Sunday, January 23, 2022

Najib’s lawyer protests court’s ‘national embarrassment’ remark

He says it was unnecessary and could affect perception of his client.

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The lead counsel for Najib Razak said he was disappointed by the remarks by one of the judges who rejected the former prime minister’s appeal today describing the RM42 million transfers from SRC International as a “national embarrassment”.

Muhammad Shafee Abdullah said the remark would affect the perception of his client.

“I think it was unnecessary, and that it could cause some serious elements of perception on Najib, considering that the entire conviction and sentence has been stayed.

“That is something very disappointing,” he said, hours after Najib lost his appeal to overturn his conviction for seven charges of power abuse, criminal breach of trust and money laundering related to the transfer of RM42 million from SRC International to his private bank accounts.

Delivering the judgment today, Abdul Karim Abdul Jalil, one of the three appeals court judges who unanimously maintained the High Court’s verdict on Najib, referred to a defence argument during the trial which said that loans totalling RM4 billion from the government’s Retirement Fund Inc (KWAP) to SRC International, from which the RM42 million to Najib originated, were approved in the name of national interest.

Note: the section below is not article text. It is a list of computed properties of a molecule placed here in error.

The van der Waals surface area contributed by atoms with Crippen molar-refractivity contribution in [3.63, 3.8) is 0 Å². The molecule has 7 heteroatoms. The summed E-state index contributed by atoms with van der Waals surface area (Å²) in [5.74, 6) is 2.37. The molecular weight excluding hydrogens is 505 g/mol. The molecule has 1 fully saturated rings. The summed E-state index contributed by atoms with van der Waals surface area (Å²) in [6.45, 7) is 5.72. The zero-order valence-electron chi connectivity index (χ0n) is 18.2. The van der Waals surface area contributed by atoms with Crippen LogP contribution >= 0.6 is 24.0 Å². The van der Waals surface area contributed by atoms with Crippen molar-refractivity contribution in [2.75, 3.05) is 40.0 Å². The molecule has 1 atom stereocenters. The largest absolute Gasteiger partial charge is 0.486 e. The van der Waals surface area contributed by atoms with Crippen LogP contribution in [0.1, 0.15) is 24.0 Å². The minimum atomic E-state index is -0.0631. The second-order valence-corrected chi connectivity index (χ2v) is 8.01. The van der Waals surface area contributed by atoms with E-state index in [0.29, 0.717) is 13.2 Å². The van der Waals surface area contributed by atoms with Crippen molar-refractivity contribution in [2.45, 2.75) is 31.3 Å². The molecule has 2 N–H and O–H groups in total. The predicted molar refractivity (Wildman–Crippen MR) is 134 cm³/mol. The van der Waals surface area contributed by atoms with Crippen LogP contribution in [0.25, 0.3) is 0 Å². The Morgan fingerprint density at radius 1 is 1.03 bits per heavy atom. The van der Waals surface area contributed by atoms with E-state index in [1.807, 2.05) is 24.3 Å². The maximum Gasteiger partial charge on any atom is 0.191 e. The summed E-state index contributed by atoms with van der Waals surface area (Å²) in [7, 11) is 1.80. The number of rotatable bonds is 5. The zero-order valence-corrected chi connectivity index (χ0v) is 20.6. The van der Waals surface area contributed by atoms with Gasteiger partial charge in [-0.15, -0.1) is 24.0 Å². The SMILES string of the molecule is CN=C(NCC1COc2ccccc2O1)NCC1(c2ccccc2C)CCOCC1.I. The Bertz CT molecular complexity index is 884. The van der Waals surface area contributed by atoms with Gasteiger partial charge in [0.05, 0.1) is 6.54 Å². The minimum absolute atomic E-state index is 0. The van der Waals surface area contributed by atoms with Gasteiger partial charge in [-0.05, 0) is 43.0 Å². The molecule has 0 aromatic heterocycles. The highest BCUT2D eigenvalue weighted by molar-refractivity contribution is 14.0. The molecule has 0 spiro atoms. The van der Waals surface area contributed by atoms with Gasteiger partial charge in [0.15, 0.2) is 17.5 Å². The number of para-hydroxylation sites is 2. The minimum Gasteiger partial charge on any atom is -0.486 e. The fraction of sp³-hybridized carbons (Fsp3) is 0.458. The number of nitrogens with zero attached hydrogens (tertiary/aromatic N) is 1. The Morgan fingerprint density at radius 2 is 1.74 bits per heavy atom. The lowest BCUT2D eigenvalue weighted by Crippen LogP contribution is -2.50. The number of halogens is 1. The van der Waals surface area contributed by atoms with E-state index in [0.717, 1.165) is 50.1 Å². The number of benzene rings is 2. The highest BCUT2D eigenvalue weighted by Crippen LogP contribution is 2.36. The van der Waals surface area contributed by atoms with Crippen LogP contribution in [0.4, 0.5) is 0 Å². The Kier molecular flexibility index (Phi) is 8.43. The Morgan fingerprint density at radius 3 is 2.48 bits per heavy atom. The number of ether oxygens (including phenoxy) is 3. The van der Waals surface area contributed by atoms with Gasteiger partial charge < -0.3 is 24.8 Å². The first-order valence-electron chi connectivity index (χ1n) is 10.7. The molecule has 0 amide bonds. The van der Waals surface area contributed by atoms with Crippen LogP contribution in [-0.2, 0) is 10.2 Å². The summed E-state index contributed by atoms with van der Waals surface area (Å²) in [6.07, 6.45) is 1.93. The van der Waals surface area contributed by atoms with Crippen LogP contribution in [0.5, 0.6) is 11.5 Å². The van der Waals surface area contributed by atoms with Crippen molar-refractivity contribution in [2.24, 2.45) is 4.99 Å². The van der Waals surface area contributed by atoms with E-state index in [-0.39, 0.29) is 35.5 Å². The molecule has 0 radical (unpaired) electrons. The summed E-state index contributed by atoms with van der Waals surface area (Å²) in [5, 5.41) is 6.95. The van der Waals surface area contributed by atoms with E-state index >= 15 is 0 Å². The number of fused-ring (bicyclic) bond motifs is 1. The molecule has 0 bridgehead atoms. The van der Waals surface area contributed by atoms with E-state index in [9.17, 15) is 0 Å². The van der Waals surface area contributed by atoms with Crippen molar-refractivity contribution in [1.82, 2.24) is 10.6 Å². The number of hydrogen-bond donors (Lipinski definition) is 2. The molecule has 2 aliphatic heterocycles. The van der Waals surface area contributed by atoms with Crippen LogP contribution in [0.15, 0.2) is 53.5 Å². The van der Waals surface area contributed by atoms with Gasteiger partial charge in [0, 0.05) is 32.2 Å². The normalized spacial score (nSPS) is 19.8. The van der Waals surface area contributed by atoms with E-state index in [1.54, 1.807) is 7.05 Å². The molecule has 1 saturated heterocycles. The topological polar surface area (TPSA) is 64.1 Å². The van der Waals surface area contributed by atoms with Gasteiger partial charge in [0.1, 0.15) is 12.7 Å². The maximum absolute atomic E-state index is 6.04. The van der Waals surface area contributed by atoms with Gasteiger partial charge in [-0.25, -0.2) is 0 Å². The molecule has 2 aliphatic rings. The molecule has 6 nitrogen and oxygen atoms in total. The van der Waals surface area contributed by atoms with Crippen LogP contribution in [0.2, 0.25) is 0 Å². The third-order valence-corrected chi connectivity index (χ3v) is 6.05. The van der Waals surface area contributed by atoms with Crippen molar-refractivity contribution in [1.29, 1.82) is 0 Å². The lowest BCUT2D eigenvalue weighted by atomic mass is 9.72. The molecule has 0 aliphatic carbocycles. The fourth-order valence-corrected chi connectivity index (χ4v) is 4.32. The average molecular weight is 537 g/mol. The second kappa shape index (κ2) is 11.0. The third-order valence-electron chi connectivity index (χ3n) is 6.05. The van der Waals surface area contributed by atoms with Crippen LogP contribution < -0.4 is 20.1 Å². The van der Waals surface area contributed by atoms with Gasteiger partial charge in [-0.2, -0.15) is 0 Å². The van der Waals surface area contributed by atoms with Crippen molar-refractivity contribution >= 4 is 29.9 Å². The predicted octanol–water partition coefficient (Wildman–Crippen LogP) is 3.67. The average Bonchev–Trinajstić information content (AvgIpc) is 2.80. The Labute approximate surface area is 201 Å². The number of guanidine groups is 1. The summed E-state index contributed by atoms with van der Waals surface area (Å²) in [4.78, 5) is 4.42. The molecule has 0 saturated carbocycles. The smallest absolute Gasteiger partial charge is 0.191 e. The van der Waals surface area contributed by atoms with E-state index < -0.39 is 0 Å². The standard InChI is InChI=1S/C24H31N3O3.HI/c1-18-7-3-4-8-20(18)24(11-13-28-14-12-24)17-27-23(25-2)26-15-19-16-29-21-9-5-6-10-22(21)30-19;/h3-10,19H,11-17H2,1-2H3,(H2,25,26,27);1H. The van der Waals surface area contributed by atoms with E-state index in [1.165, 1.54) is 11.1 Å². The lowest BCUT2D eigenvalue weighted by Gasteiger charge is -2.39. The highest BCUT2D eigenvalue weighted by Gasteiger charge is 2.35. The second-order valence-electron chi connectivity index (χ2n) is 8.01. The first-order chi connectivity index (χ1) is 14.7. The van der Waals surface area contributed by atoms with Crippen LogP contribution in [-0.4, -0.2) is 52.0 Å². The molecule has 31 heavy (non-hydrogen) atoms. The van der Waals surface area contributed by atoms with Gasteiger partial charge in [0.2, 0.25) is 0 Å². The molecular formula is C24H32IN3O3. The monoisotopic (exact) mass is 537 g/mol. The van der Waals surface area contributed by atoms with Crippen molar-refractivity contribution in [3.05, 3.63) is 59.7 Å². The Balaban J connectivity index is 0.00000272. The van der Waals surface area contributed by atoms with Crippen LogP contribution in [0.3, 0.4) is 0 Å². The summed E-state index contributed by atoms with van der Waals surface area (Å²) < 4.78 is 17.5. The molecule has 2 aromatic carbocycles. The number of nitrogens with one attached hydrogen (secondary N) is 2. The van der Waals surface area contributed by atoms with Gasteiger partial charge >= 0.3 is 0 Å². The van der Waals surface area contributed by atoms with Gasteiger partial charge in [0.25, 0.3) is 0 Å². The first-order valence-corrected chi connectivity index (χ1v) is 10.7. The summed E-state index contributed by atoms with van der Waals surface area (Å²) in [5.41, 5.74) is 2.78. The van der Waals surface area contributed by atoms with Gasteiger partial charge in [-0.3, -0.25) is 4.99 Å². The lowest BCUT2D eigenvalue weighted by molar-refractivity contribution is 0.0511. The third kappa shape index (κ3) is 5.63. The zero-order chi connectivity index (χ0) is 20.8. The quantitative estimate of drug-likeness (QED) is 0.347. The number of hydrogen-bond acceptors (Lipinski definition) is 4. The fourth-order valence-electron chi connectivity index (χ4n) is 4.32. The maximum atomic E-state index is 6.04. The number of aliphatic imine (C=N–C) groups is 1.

“There was no national interest when RM42 million was transferred into Najib’s accounts, only national embarrassment,” Karim said as he read out the judgment brief today.

Shafee said since the defence’s argument about national interest was already rejected and not pursued, the remark was unnecessary.

Shafee said there were several “errors” committed by High Court judge Mohd Nazlan Mohd Ghazali in convicting Najib.

He said they include the panel judges’ finding that instructions for the transfer of funds out of SRC International had valid signatures, despite the defence claiming they were forged.

“Of course the Court of Appeal, being an appellant court, is entitled to make a judgment no matter what. As you can appreciate, when a court of law made a binding decision, no matter how wrong… we have to accept, no matter how difficult it is, we have to swallow humble pie,” said Shafee.

The court in its summary judgment today said signatures whether in hard copy or digital form, or scanned or photocopied, were acceptable in banking practice, as long as the signatories agree to the transfer using their sample signatures.

Shafee also questioned the court’s dismissal of Najib’s claim that the money in his accounts was a donation from the late King Abdullah of Saudi Arabia.

Najib’s defence had tendered four letters purportedly written by one “Prince Saud Abdulaziz Al Saud” on behalf of King Abdullah, showing that the former prime minister was promised donations from Saudi Arabia.

But judge Nazlan had dismissed the claim, saying it was a “weak fabrication” by the defence, and listing 10 problems with the letters tendered.

“We too found this Arab donation defence untenable,” the appeals court said today.

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